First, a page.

My Inkscape book has hundreds of figures, all drawn with Inkscape and stored as SVGs (except screen shots, of course). In the online version of the book, all of the figures are presented as PNGs (with just a few exceptions). Wouldn’t it be great if they were presented as SVGs? When I started the book this wasn’t practical, SVG support in browsers was rather limited. But times have changed and with the imminent release of IE9 which includes native SVG support it is time to reevaluate if SVGs can be used. So what is the current market share for browsers that support SVGs? According to Jeff Schiller, the market share in July was 43%. But market share is strongly dependent on the type of content. It is interesting to see that the usage of both IE6 and IE7 drops by around 4% each during the weekend (while IE8 gains a little). This demonstrates IE6 and IE7 entrenchment in the workplace. Of course the most important data is for the actual users of the online Inkscape manual. Here are some statistics for the book users from last month:
Firefox 3.642.32 %
Internet Explorer 7.011.17 %
Internet Explorer 8.010.77 %
Safari 533.410.77 %
Safari 533.16.16 %
Firefox 3.54.66 %
Opera 9.83.25 %
Internet Explorer 6.02.94 %
Firefox 3.02.06 %
Safari 534.30.86 %
Safari 531.20.83 %
So about 70% of my book’s readers already can view SVG without using a plug-in. It seems that this is the time to start using SVGs. How to do this while still supporting non-SVG capable browsers is a topic for a later post.

Optimizing Inkscape SVG size for the Web

During lunch one day at the latest SVG working group meeting, I had a discussion with Doug Schepers about Inkscape’s use for creating Wikipedia graphics. Doug says it stinks and pointed me to a talk at SVG Open 2009 by Brion Vibber who discussed how even gzipped SVG files were much bigger than PNGs. The worse category for “bloat” is flags where an SVG file is on average 18 times bigger than the equivalent PNG. Now this may not sound important to you and me but to somebody serving up zillions of graphics it cost real money. Today I came across a graphic of a clock escapement. In the “talk page” for the article on Robert Hooke, graphic file size is briefly discussed. The page gives the size of various versions of the graphic but it’s a bit hard to figure out what exactly they mean. Here is a short summary: I set about to see how I could reduce the SVG file size. The source shows that the SVG was created with Inkscape version 0.43. In the latest version, 0.48, there are a couple of tools to reduce file size. My first attempt at file size reduction was to save the file as “plain” SVG. This reduced the file size from 35755 bits to 28560 bits. This is done by mostly stripping out things in the Sodipodi and Inkscape namespaces. In recent versions of Inkscape, there is an “Optimized” SVG option. Trying this, with the default settings, I obtained a file size of 17481 bits. By turning on stripping out ID labels and xml prolog, reducing the precision to 3, and not using any indentation, I got a file size of 8366 bits, roughly the same size as the optimized PNG. But I can do even better. The SVG was made by tracing the original drawing from a book which means that the path preserves all the imperfections from the original. I can redraw the image using a few simple Bézier curves to reduce the number of nodes from the 571 in the original SVG to just 120 nodes. The file size is now 3333 bits. Removing the unused xmlns declarations, metadata, and defs sections yields a file size of 2999 bits. Gzipping the file reduces the file to 1528 bits. I could now even animate the file and it would still be smaller than the optimized PNG. (Animation is left as an exercise for the reader. I’ve already created an animated SVG gear clock.) The final SVG drawing:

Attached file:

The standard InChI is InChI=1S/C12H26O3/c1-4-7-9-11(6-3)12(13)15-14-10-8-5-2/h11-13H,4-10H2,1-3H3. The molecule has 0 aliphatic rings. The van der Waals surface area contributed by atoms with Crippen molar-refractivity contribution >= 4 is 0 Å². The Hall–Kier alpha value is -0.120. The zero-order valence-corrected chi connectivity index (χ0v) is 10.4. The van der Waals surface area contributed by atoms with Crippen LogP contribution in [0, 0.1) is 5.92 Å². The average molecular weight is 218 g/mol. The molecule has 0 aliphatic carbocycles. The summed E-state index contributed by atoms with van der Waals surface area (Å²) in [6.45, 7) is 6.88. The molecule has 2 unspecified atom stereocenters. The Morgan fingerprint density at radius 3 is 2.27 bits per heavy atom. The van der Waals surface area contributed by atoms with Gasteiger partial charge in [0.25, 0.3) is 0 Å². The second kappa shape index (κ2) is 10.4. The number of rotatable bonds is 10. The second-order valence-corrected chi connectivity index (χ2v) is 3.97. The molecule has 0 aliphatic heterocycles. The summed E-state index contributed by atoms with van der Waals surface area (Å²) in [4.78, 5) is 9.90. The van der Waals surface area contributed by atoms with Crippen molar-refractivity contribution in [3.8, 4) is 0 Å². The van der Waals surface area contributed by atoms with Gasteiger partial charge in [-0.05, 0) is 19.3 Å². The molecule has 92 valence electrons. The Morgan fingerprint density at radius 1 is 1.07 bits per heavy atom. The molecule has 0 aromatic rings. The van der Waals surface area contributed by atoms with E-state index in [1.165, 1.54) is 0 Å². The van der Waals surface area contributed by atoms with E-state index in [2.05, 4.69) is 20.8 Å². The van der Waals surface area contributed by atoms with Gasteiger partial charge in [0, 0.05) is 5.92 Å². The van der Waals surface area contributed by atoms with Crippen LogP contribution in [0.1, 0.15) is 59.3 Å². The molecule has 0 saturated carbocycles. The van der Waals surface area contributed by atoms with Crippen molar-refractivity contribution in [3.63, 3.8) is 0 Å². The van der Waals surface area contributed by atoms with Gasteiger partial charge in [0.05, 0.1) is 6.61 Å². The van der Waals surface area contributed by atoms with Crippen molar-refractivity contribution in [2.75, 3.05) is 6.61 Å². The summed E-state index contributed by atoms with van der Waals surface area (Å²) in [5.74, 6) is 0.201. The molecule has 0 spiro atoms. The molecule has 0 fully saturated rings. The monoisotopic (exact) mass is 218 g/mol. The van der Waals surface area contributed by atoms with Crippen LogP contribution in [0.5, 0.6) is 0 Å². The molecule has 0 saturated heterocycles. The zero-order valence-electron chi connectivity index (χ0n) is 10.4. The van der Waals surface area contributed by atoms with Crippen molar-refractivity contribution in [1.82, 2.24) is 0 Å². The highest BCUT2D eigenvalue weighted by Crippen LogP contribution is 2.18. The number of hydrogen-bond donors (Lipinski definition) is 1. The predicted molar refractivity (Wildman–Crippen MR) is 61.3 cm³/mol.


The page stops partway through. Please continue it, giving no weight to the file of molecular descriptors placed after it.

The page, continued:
Your browser does not support SVG! Too bad.

SVG Open 2010